Staff Writer
Columbus CEO

c.2013 New York Times News Service

LONDON — Indian tax authorities froze Nokia’s assets there last week in a dispute over tax payments, but the Finnish cellphone company managed to gain access to its Indian bank accounts, Nokia said Monday.

The authorities’ move follows the announcement in early September that Microsoft had agreed to buy Nokia’s struggling cellphone unit for around $7.2 billion.

Nokia said the Indian tax authorities froze all of Nokia’s local assets, including its bank accounts and manufacturing facilities, last Wednesday to ensure that the European company could pay its future tax bill, estimated to be hundreds of millions of dollars.

Nokia successfully challenged the ruling to gain access to its Indian bank accounts, but the firm’s local manufacturing plants and other buildings remain frozen and cannot be transferred to a new owner.

“We are now working closely with the tax authorities,” Nokia said in a statement Monday. “Nokia has sufficient assets in India to meet its tax obligations.”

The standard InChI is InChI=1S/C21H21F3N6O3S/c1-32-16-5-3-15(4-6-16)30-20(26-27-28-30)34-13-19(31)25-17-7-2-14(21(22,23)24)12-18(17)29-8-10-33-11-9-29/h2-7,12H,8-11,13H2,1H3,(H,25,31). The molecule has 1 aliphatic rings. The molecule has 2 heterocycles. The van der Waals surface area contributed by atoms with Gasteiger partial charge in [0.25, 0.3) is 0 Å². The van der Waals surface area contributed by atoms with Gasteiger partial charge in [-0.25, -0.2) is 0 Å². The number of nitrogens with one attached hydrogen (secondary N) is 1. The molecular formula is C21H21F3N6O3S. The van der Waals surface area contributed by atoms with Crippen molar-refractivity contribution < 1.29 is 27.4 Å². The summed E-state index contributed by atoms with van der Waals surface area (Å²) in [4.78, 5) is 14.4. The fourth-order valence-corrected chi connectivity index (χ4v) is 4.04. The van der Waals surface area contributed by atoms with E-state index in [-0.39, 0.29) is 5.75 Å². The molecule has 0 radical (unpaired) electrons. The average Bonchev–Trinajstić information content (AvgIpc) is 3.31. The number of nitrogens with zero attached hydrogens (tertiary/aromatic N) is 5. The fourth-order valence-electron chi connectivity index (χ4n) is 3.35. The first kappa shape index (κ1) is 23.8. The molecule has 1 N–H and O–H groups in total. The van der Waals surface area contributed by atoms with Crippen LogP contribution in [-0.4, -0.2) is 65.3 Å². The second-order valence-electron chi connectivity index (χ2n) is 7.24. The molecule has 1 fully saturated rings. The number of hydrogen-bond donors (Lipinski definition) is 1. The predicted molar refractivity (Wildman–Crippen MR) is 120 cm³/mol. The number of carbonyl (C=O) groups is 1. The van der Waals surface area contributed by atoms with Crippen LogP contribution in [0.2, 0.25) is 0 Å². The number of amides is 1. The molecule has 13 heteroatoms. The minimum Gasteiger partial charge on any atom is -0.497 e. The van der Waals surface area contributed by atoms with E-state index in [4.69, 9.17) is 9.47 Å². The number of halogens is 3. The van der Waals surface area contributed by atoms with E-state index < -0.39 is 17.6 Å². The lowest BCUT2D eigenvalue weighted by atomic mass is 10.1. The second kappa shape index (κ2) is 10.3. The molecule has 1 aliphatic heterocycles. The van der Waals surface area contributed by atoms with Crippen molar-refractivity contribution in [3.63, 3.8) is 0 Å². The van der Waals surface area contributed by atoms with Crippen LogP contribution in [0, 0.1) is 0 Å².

A spokesman for the company said the decision by Indian authorities to freeze its local manufacturing assets would not affect the Microsoft deal, which is expected to close in the first quarter of next year. Production at its Indian facilities would not be affected, he added.

While the European company has entered into discussions with local officials to resolve the issue, the freezing of Nokia’s assets follows a raid by Indian authorities this year over outstanding tax payments at the company’s manufacturing plant in Chennai, located in the south of the country.

Eager to tap into India’s affluent middle class, Nokia has been operating in the country since the mid-1990s, and it has become an important market for the company.

The firm opened its Chennai plant in 2006 and produces much of its Asha line of low-cost smartphones there. The phones have become popular with people in emerging markets who cannot afford the top-range phones from Apple, Samsung and others.

Once the world’s largest smartphone manufacturer, it has fallen far behind its rivals in the high-end phone market, while it also faces tough competition from low-cost rivals in developing economies.

Other Western companies have also faced tax issues in India. Vodafone is currently fighting efforts by the country’s authorities to force the British telecommunications company to pay up to $3 billion in taxes related to its acquisition of a majority stake in a local cellphone operator in 2007.

General Electric, Royal Dutch Shell and others also have faced similar disputes with Indian tax officials.